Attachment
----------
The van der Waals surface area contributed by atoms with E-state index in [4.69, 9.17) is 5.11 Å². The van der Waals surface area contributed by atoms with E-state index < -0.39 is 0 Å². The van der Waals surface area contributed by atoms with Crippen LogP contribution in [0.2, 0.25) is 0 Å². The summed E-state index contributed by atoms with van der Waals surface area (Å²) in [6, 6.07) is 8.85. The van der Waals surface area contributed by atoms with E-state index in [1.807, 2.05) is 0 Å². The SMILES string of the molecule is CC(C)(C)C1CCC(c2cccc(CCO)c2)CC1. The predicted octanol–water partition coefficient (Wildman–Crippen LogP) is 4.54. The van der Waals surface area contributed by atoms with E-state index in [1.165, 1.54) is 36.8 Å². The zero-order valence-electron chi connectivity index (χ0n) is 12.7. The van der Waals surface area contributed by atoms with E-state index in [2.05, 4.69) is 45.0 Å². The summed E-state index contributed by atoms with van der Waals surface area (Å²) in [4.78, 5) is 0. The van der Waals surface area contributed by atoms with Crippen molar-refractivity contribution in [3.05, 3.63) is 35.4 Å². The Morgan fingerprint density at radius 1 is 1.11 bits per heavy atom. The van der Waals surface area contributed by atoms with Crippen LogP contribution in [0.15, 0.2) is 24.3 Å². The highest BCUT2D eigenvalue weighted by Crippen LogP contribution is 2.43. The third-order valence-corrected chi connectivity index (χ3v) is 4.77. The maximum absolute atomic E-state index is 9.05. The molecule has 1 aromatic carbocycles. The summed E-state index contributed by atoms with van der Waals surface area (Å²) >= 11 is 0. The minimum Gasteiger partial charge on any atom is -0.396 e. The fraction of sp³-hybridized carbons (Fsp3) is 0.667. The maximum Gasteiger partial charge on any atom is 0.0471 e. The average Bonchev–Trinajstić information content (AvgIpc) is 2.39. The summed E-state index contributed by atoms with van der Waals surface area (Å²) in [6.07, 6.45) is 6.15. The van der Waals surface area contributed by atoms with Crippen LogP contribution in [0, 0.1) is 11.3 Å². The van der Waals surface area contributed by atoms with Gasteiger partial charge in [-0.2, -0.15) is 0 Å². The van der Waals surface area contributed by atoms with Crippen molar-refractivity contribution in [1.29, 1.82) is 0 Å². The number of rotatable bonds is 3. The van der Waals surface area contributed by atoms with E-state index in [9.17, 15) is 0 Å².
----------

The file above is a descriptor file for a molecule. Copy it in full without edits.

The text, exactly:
The van der Waals surface area contributed by atoms with E-state index in [4.69, 9.17) is 5.11 Å². The van der Waals surface area contributed by atoms with E-state index < -0.39 is 0 Å². The van der Waals surface area contributed by atoms with Crippen LogP contribution in [0.2, 0.25) is 0 Å². The summed E-state index contributed by atoms with van der Waals surface area (Å²) in [6, 6.07) is 8.85. The van der Waals surface area contributed by atoms with E-state index in [1.807, 2.05) is 0 Å². The SMILES string of the molecule is CC(C)(C)C1CCC(c2cccc(CCO)c2)CC1. The predicted octanol–water partition coefficient (Wildman–Crippen LogP) is 4.54. The van der Waals surface area contributed by atoms with E-state index in [1.165, 1.54) is 36.8 Å². The zero-order valence-electron chi connectivity index (χ0n) is 12.7. The van der Waals surface area contributed by atoms with E-state index in [2.05, 4.69) is 45.0 Å². The summed E-state index contributed by atoms with van der Waals surface area (Å²) in [4.78, 5) is 0. The van der Waals surface area contributed by atoms with Crippen molar-refractivity contribution in [3.05, 3.63) is 35.4 Å². The Morgan fingerprint density at radius 1 is 1.11 bits per heavy atom. The van der Waals surface area contributed by atoms with Crippen LogP contribution in [0.15, 0.2) is 24.3 Å². The highest BCUT2D eigenvalue weighted by Crippen LogP contribution is 2.43. The third-order valence-corrected chi connectivity index (χ3v) is 4.77. The maximum absolute atomic E-state index is 9.05. The molecule has 1 aromatic carbocycles. The summed E-state index contributed by atoms with van der Waals surface area (Å²) >= 11 is 0. The minimum Gasteiger partial charge on any atom is -0.396 e. The fraction of sp³-hybridized carbons (Fsp3) is 0.667. The maximum Gasteiger partial charge on any atom is 0.0471 e. The average Bonchev–Trinajstić information content (AvgIpc) is 2.39. The summed E-state index contributed by atoms with van der Waals surface area (Å²) in [6.07, 6.45) is 6.15. The van der Waals surface area contributed by atoms with Crippen LogP contribution in [0, 0.1) is 11.3 Å². The van der Waals surface area contributed by atoms with Gasteiger partial charge in [-0.2, -0.15) is 0 Å². The van der Waals surface area contributed by atoms with Crippen molar-refractivity contribution in [1.29, 1.82) is 0 Å². The number of rotatable bonds is 3. The van der Waals surface area contributed by atoms with E-state index in [9.17, 15) is 0 Å².